Digable Planets

digableDigable Planets is one of the most unique and eccentric hip hop groups I’ve heard. Most would call them an old school “alternative” hip hop group, but I find that term pretty vague to describe their diverse styles. If I could give them a genre, it would be experimental jazz-hip-hop spoken-word fusion. Almost every track they drop features a smooth jazz backdrop with drum chops that’ll make your head bob non-stop. This fits perfectly with the vocalists laid back, slow, and annunciated flow. One characteristic that separates Digable Planets from most old school groups is the presence of a female in the crew. Mary Ann “Ladybug Mecca” Vieria adds some sick female vocals which tops off each track with some added charm.

My favorite thing about Digable Planets is their focus on simplicity. Very rarely do they drop a complicated, lyrically complex rhyme or verse that lacks in meaning. Instead, their focus is always on keeping it slow and simple, highlighting the mellow flow.

In my huladybugmble opinion, Digable Planets epitomizes the mellow charm of jazz more than old school hip hop. Their debut album Reachin’ (see below) in 1993 featured samples from Jazz kings like Art Blakey and Curtis Mayfield. On tour, they featured live jazz musicians which was celebrated by hip hop lovers, but criticized by jazz enthusiasts for simply covering old jazz tracks. In their following 1994 album Blowout comb — which features beautiful original jazz solos accompanied by experimental and spoken word vocals — this was solved. In 1995 the group broke up, citing “creative differences”. It’s unfortunate, but thats it — only 2 years active on the scene, which may be why they are little known today.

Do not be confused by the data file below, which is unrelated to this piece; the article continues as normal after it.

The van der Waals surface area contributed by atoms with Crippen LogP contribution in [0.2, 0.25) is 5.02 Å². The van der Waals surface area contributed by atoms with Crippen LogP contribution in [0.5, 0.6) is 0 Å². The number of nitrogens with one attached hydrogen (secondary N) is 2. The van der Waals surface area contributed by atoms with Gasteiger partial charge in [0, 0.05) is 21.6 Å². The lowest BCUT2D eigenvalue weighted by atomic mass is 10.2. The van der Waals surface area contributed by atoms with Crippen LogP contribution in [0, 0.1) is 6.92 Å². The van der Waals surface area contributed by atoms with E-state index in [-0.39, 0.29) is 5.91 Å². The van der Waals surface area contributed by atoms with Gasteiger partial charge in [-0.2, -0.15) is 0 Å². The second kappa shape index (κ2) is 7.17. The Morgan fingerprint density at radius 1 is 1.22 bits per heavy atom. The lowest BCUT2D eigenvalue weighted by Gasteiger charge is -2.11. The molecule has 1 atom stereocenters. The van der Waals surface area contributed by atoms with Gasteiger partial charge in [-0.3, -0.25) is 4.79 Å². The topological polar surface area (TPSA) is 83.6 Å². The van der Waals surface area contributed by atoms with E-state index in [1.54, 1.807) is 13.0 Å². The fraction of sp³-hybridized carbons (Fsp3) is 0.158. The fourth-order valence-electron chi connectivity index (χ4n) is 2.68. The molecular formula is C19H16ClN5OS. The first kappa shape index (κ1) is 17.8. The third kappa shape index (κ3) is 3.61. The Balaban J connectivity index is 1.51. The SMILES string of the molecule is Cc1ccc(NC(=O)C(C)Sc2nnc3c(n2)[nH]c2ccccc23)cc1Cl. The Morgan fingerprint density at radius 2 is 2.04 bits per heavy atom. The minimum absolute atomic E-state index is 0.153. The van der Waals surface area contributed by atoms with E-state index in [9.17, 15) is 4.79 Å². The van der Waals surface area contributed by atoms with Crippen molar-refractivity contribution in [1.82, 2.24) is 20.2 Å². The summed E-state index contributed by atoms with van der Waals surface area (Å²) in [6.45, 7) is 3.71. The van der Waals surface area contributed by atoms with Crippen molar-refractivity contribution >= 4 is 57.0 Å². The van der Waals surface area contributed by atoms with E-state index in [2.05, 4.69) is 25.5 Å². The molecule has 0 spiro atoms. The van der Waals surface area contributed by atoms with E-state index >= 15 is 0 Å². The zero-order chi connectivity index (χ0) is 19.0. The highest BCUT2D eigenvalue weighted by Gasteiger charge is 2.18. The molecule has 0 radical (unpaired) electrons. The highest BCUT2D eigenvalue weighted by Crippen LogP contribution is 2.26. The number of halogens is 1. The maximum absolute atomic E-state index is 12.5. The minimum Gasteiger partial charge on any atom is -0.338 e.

Reachin’ (1993)

1. Rebirth of Slick (Cool Like Dat)

This is their number one hit single. Such dope flow and delivery. My favorite the transition to Ladybug’s verse.

2. Where I’m From

Full Album

Blowout Comb (1994)

This is my favorite album. It’s less about catchy hooks and focuses more on experimenting with vocals, spoken-word/slam-style delivery, and is overall a little be darker than Reachin’. If you read my post on Guru of Gangstarr, you might be wondering if he has any connection with Digable Planets because of their similar styles. Yep, he does, and he’s featured in one track on this album. Here are my favorites.


Black Ego

Borough Check ft. Guru of Gang Starr


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